8 Page 8 WEST COAST SAILORS Friday, February 20, 2015 Democratic plan to bolster Social Security Democrats are proposing to raise or eliminate the cap on Social Security taxes. Those taxes are currently collected up to $118,500 of a person s income, and any income above that is Social Security tax-free. The Center for American Progress (CAP) said in a new report this month that the program had lost $1.1 trillion over the last 30 years because of it. Senator Bernie Sanders (I-Vermont) announced this month that he would propose eliminating the cap for income above $250,000. His office estimated that that would keep Social Security solvent until 2060; the program is currently projected to start running out of money in If Republicans are serious about extending the solvency of Social Security beyond 2033, Sanders said, I hope they will join me in scrapping the cap that allows multi-millionaires to pay a much smaller percentage of their income into Social Security than the middle class. Lifting or doing away with the cap is one of those reforms that has been proposed for some time in academic and think tank circles, but it is now becoming the default Democratic response to any Republican proposals that might lead to benefit cuts. Then-Senator Tom Harkin (D-Iowa) introduced legislation in the last Congress that would have gradually eliminated the tax cap. One of the co-sponsors of that bill was Senator Sherrod Brown (D-Ohio), now Ranking Member of Senate Finance s Social Security Subcommittee. Brown spoke in favor of the CAP report and said that he would soon introduce legislation of his own. The CAP report said that because of growing income inequality, the percentage of the collective national income taxed for Social Security had fallen from 90% to 83%. Raising the cap in 2015 to again tax 90% of the nation s applicable income would close Social Security s $11.1 trillion shortfall over the next 75 years by more than one-fourth, according to CAP. It s an idea that appeals to liberals and even centrist deficit hawks, at least to a point. But not to conservatives. House Budget Chair Tom Price (R-Georgia), who has said he ll include Social Security reforms in his forthcoming Fiscal Year 2016 budget, did not include it among the reforms he floated last month. We do not support increasing taxes on the American people, Congressman Price said when asked about Sanders s proposal. With that statement, it is safe to say the Sanders and Brown bills aren t going anywhere in a Republican-controlled Congress. Membership and Ratings Committee The Committee met on February 5, and found the following members eligible for advancement in seniority and rating stamps in the various departments: Name and Membership Number Seatime Rating Seniority David Fadoul Bk Years A.B. A Rogelio Bacalla Bk Years A.B. A McKevin Dulay C Days O.S. C Cliff Alexis C Days A.B. C Mukhtar Yahia C Days A.B. C Stephen Alarcon C Days O.S. C Federico Ocampo C Days A.B. C Tim Jones C Days O.S. C Alex Glosenger C Days O.S. C William White C Days A.B. C Rating Stamps - None Membership and Ratings Committee s Report: M/S to concur in the Committee s report. Carried unanimously. Membership and Ratings Committee: Kevin Kestel #19331, Dennis Sumague #19241 and Cezar Paeste Jr. # Editor s Note: To receive the West Coast Sailors via first-class mail it s $25 per year U.S. mail; $45 per year international. Name (print) Address City Receive the West Coast Sailors via First Class Mail Book No. State Zip Country U.S. $25; International $45 per year Send check or money order to: West Coast Sailors 450 Harrison Street San Francisco CA Welfare Notes February 2015 Unfit For Duty If you are Unfit for Duty, your eligibility for coverage may be extended; however, you must have your attending physician submit documentation to the SUP Welfare Plan including the date he treated you and the dates of your Unfit for Duty. Extensive information of your disabling condition is not required. Your employer will not automatically send documentation to the Plan office if you are injured on the ship. Periodic updates of your status should be submitted if your disability continues. Unfit for Duty does not automatically add time onto the eligibility period. The extension of eligibility due to Unfit for Duty is dependent upon the Unfit For Duty dates and the Fit For Duty date. When an eligible member becomes Fit for Duty he has three months starting in the month after becoming Fit for Duty to work 60 days to continue his eligibility. As an example if a member s eligibility period is 02/01/14 through 01/31/15 and he becomes Unfit For Duty in July 2014 and becomes Fit for Duty in September 2014, his eligibility is not extended. In this example the Fit For Duty date would make October, November, and December the time frame for him to work the 60 days needed to keep eligibility from lapsing. The eligibility period, however, covers him through January 2015 so the Unfit for Duty would not affect the eligibility period. If a member with an eligibility period of 02/01/14 through 01/31/15 became Unfit for Duty in October 2014 and Fit for Duty in February 2015, his eligibility would be extended for February 2015, as well as, the months of March 2015, April 2015, and May 2015 when he would have to work at least 60 days to keep his eligibility from terminating. If the member in this example failed to work 60 days between March 2015 through May 2015, eligibility would terminate in the month following the last extension month (May 2015) and the member must work 120 days within 12 months to become eligible again. Time worked in the extension months after becoming Fit for Duty does not count for the 120 days within 12 months required if eligibility is terminated. Participants who regain eligibility after being terminated must re-enroll in a plan. Michelle Chang, Administrator Patty Martin MPP, 401(k) Plans, Death Benefits Virginia Briggs Claims Michael Jacyna Eligibility Training Representative Berit Eriksson SUP Welfare Plan 730 Harrison Street, #415 San Francisco, CA Phone Numbers: or Fax: SIU-PD Pension SIU-PD Supplemental Benefits Seafarers Medical Center Ferry captain is convicted in Hong Kong for collision The captain of a ferry that collided with another passenger vessel in 2012, leaving 39 people dead in Hong Kong s worst maritime accident in decades, was found guilty of manslaughter on February 14. Lai Sai-ming, captain of the Sea Smooth, a passenger ferry, was convicted of 39 counts of manslaughter by a Hong Kong jury. Chow Chi-wai, the captain of the other vessel involved in the collision, was acquitted of manslaughter but convicted of the lesser charge of endangering the safety of others at sea, The South China Morning Post reported. The vessel captained by Chow, the Lamma IV, a passenger vessel owned by an electric company, sank quickly after being struck by the Sea Smooth, a scheduled ferry, on the night of October 1, 2012, China s National Day holiday. The Lamma IV had been shuttling employees of the electric company and their family members from Lamma, an outlying island where the company operates a power station, to Hong Kong s Central district to watch a holiday fireworks show. All 39 people who died were aboard the Lamma IV. The collision, which took place just off the coast of Lamma, was the deadliest maritime disaster in Hong Kong since During the trial, Chow and his lawyers argued that they had followed international conventions for avoiding collisions at sea by turning to starboard, or to the right. That action was ineffective, his lawyers argued, because Lai, in contravention of the rules, had turned to port, The Post reported. The Sea Smooth struck the port side of the Lamma IV, puncturing its watertight compartments. The manslaughter charge carries a maximum penalty of life in prison, The Post reported. ATTEND YOUR UNION MEETINGS!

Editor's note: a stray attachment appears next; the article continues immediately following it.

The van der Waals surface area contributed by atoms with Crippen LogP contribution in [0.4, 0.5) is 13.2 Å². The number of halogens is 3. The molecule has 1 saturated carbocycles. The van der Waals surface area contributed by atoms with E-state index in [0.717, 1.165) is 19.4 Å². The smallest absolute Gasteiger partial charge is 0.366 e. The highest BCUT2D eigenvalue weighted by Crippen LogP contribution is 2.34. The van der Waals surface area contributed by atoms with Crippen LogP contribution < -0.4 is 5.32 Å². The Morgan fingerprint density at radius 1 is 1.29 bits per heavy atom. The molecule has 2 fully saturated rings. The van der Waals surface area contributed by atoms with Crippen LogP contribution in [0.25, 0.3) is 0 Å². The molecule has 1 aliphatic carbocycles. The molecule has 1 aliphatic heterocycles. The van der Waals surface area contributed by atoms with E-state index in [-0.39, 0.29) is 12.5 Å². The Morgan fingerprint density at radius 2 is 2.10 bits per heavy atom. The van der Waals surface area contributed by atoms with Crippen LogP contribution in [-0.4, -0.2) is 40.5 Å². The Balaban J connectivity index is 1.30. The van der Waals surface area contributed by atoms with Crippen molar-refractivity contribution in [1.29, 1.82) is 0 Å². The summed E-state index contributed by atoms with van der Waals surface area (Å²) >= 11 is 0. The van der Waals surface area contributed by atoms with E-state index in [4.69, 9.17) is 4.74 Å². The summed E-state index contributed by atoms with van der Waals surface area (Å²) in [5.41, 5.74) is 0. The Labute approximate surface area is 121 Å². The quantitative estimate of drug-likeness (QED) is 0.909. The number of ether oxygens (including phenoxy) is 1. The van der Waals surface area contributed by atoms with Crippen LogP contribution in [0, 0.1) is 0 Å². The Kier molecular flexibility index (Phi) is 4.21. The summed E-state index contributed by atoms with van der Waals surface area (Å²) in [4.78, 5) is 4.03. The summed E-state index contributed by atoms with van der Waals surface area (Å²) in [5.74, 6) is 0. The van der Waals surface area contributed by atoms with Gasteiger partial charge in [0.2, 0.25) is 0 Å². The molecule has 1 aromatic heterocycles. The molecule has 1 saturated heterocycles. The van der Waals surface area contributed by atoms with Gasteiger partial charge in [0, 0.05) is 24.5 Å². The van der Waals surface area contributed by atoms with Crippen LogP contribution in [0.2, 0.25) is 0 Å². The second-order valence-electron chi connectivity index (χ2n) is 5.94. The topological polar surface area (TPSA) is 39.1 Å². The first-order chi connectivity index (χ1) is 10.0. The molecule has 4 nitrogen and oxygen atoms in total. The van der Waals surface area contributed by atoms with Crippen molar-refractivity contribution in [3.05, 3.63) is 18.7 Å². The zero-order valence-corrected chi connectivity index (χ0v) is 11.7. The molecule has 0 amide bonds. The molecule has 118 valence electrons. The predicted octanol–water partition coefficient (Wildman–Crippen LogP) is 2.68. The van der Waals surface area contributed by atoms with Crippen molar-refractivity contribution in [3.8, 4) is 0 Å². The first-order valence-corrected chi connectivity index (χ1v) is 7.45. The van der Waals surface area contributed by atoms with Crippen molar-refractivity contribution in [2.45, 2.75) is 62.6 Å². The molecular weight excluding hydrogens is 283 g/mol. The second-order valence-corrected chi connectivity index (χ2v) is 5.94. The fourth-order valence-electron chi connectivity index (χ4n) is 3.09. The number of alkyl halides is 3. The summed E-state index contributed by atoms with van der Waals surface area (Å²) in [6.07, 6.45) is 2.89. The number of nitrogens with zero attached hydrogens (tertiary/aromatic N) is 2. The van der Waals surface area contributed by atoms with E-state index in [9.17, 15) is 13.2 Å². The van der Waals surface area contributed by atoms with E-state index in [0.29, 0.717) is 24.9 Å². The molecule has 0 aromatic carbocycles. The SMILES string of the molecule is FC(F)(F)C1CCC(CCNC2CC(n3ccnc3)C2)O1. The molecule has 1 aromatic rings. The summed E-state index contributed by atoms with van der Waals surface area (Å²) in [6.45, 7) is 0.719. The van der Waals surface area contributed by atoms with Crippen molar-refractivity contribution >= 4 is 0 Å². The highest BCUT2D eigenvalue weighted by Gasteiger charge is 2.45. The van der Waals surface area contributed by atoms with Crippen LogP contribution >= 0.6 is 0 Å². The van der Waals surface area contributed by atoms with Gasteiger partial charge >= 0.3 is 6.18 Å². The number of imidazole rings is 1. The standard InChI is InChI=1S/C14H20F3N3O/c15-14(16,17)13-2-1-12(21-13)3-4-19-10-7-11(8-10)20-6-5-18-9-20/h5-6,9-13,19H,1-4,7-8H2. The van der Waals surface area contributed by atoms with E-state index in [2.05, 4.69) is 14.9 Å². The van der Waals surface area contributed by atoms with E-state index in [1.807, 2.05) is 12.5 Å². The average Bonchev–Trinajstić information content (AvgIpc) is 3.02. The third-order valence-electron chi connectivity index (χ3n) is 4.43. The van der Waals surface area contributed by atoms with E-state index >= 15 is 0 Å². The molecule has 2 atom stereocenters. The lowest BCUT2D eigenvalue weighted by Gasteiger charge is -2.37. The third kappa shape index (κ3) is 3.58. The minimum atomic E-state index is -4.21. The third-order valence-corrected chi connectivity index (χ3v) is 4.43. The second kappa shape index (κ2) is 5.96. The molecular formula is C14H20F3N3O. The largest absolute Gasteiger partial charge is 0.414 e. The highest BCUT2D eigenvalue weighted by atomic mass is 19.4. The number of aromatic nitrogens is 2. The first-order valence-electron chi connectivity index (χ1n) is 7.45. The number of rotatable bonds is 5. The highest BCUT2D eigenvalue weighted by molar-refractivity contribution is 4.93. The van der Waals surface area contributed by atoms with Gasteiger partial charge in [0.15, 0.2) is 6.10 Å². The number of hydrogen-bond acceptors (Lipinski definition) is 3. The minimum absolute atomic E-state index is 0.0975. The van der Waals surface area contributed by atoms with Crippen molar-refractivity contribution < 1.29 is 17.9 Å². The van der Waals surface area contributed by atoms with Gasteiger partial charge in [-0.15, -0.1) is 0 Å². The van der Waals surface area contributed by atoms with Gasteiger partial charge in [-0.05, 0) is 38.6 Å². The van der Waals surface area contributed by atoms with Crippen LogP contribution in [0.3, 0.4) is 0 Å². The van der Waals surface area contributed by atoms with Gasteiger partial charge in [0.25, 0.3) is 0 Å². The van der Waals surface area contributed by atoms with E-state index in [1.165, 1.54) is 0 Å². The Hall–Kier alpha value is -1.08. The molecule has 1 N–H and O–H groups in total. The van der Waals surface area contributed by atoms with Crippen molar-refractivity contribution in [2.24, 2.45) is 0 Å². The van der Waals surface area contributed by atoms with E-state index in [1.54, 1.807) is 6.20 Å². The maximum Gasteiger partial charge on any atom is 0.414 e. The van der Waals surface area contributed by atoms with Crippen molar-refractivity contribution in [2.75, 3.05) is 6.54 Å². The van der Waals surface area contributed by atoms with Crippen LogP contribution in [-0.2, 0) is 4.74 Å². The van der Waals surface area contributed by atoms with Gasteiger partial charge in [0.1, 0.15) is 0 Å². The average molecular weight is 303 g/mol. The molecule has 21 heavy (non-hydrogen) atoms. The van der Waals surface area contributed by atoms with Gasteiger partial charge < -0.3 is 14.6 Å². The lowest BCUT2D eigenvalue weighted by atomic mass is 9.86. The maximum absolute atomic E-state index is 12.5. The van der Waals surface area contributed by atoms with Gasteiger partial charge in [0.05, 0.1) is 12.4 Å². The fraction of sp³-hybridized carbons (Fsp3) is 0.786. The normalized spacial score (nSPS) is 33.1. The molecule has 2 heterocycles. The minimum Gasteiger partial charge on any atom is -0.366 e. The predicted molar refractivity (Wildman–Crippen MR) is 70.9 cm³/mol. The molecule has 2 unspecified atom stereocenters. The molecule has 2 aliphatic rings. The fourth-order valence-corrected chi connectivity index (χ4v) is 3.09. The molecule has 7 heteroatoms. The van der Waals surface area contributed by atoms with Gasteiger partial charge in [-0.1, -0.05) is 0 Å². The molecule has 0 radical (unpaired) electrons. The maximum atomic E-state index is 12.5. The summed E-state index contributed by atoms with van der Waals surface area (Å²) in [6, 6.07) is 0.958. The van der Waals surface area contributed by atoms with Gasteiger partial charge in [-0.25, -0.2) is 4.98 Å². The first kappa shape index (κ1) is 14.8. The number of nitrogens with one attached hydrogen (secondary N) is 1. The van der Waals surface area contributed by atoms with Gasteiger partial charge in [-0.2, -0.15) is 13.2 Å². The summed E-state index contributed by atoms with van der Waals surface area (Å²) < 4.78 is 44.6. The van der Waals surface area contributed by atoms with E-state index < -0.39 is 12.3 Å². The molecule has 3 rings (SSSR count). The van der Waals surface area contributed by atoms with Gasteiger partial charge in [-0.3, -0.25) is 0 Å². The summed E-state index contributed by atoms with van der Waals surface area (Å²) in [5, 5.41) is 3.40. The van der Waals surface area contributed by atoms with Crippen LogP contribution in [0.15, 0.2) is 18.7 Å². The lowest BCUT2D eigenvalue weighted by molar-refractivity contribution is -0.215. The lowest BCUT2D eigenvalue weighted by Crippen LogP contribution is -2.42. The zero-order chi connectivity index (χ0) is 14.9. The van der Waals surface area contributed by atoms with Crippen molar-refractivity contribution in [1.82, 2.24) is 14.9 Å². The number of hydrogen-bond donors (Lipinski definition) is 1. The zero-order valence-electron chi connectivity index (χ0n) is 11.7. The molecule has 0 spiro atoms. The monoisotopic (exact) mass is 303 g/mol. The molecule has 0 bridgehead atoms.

9 Friday, February 20, 2015 WEST COAST SAILORS Page 9 Costa Concordia skipper found guilty An Italian court found Captain Francesco Schettino guilty for his role in the cruise ship Costa Concordia s shipwreck, which killed 32 people off the Tuscan island of Giglio three years ago. Schettino, the sole defendant in the 19-month trial, was sentenced on February 11, to 16 years and one month in prison on charges of multiple manslaughter and of abandoning the ship when many of the 4,200 passengers and crew members were still aboard, desperately trying to save themselves. The shipwreck occurred on the night of January 13, 2012, when the vessel was steered too close to the island and smashed into a reef. The court determined that Schettino changed the course of the ship to perform a salute to the island, a risky move supposed to offer a spectacle for passengers and inhabitants of Giglio. Prosecutors had requested that Schettino be jailed for more than 26 years. He has repeatedly denied all of the criminal charges against him, saying that he never ordered the ship to sail so close to Giglio and that his actions after the ship hit the rocks helped to prevent greater losses. Before the three-judge panel began deliberations, Schettino addressed the court, saying his head was sacrificed as a scapegoat to safeguard economic interests. That day [of the shipwreck] I also died, Schettino said, before breaking into tears. The judges also banned Schettino from commanding a ship for five years, but rejected the prosecutors demand that he be jailed immediately. Schettino s lawyer said he would consider whether to lodge an appeal once the full verdict is published in 90 days. Schettino won t have to report to prison until the completion of any appeal process, which can last years in Italy. The court in the Tuscan city of Grosseto deliberated the fate of Captain Schettino alone. Five other employees of cruise company Costa Crociere, a Carnival Corporation subsidiary that owns the ship, were allowed to plea bargain in exchange for lighter sentences before the trial began in July None of them went to prison. During the trial, prosecutors accused Schettino of monstrously gross negligence and of caring only about himself, leaving passengers and crew to fend for themselves in a chaotic evacuation. As they awaited the verdict, hundreds of survivors and victims families called for justice and hefty damages. Ahead of the judges decision, their lawyers insisted that additional damages should be awarded to them by Costa Crociere. They believe the company is partially responsible for the many errors and malfunctions after the ship s foundering. During the trial, it emerged that an emergency generator didn t work, elevators didn t shut down, and some crew members didn t speak Italian, the ship s official working language. The judges ordered Schettino to pay damages to the victims jointly with Costa Crociere. They ruled that many of the hundreds of survivors who were represented in court will be paid compensation damages for up to $34,000 each, less than a third of the sums requested. The island of Giglio was also awarded $342,420 in compensation for the damage suffered, far less than the $342 million it requested. In July 2014, the Costa Concordia was refloated and towed to the Italian port of Genoa, in a complex operation that involved over 350 engineers, divers and other specialists working to stabilize and move the cruise ship. The operation has so far cost Costa Crociere more than $1.2 billion. After adding the cost of cleaning the salvage area, the trip to Genoa and the ship s dismantling, the total bill could top $2 billion, making it one of the largest and most expensive maritime salvage operations in history. Piracy incidents increase 26% worldwide Incidents of piracy and armed robbery at sea around the world increased 26 percent during 20 14, for the highest number of incidents since 2011, according to a report released by Control Risks this month. Control Risks, a London based global risk and strategic consulting firm, reported in its 2015 Maritime Risk Forecast that the rise in global piracy and armed robbery incidents was a result of increased activity in the Americas and Asia. The report went on to say that piracy in Africa is down, and incidents around the Hom of Africa fell to below 50 in 2014, from 300 in The number of attacks in Asia increased 28 percent for the calender year and now represent 30 percent of all attacks worldwide The report predicted that hijackings would continue in 2015, although it would be unlikely that hijackings-for-cargo incidents would reach 2014 totals. Although piracy concerns remain valid in the coming year, the report stated that a greater proportion of maritime operators are likely to be affected by broader political, operational and security risks in the year ahead. Civil conflict and political instability in countries adjacent to key waterways will complicate mobilization and transhipment, the report concluded. Geopolitical uncertainty over Russian sanctions will continue to impact dry bulk, container and tanker shipping. Oil and gas operators will face further scrutiny from activist groups over Arctic drilling. Meanwhile, an increase in the number of migrants fleeing conflicts in North Africa and the Middle East will place further strain on Mediterranean shipping routes. APL China in Oakland February 2. From the left: Ship s Bosun Larry Gately with the standby gang: Bosun Freeman Stamp, Allen Gonzalez, Robert Reed and Dennis Sumague. Photo by Roy Tufono. APL Logistics sold to Japanese outfit The Singapore-based parent company of liner carrier APL has sold off the carrier s sister company APL Logistics to Japan s Kintetsu World Express for $1.2 billion, the Tokyo-based company said on February 17. The price is considered higher than most analysts expected APL Logistics parent NOL to fetch. NOL said in August it was exploring a sale or initial public offering of its logistics business. Initial reports suggested NOL was seeking around $750 million for the business. Reuters pegged the reported sale prices to Kintetsu at 10 to 12 times earnings before interest, tax, depreciation and amortization, a key metric for determining the relative value of an acquisition. Ten to 12-times EBITDA (Earnings Before Interest, Taxes, Depreciation and Amortization) is considered a high multiple. APL (Logistics) is a logistics company with strengths in logistics services and various high value-added services for companies in the automobile industry and retail industry, among others, and it is expanding its business globally, with a focus on North America and Asia, Kintetsu said in a statement. By welcoming APLL into the KWE Group, we can expect to complement the KWE Group s freight forwarding services in terms of both commodities handled and regions for expansion. According to NOL s 2014 financial statements released February 13. APL Logistics had operating profits of $67 million for the year, in line with its profits for 2013, on revenue of $1.7 billion. NOL declined at the time to comment on whether a sale of APL Logistics was in the works. The container line APL has incurred a collective operating loss of $1.1 billion from 2009 through 2013, including a $231 million loss in 2014, according to research by American Shipper. That s the fourth biggest loss during that period of the 15 publicly-traded carriers American Shipper tracks. Its logistics business, in general, has been profitable in that period. This is a strategic move that will allow us to focus on improving our liner shipping business, while at the same time enabling APL Logistics to grow, said Ng Yat Chung, group president and chief executive officer of NOL. The transaction will also strengthen our balance sheet and unlock value for our shareholders. Ng said the net proceeds of the sale will be applied to strengthen its financial position, including to repay its borrowings. Satoshi Ishizaki, group president and CEO of KWE, said the company intends to retain APL Logistics headquarters in Singapore and run it as a separate unit. APL Logistics provides an array of services across the transportation, warehousing and distribution landscape, including forwarding, contract logistics, and domestic transportation in 60 countries. Its key market segments include automotive logistics (where it operates joint ventures in China and India, among other regions) and retail. The company maintains more than 20 millions square feet of warehousing space and has 5,600 employees at its 110 offices worldwide. Korean coast guard captain sentenced over ferry sinking A former South Korean Coast Guard captain has been sentenced to four years in prison following his actions during the capsizing of the ferry Sewol in April last year. Kim Kyoung-il, a captain of a rescue boat at the scene, was convicted on charges of neglecting his duty to safely evacuate passengers from the sinking ferry. The accident claimed over 300 lives, most of them school children. Gwangju District Court said that he failed to take proper measures at the scene and that he lied to reporters saying he made announcements for the passengers to evacuate. Kim simply asked his subordinates to rescue those who were readily visible and failed to evacuate hundreds inside, Judge Lim Jeong-yeop said, reports Yonhap news agency. With such negligence, he has scarred the families of the victims for life. The judge believed Kim s actions were less grave than the ferry s owner who was responsible for the overloading of the ship and the structural changes that made it unstable. Owner Kim Han-Sik was sentenced to 10 years, and other company officials have been sentenced to three to six years. The Sewol captain Joon-Seok was sentenced to 36 years for gross negligence. Other crew members received terms of up to 30 years.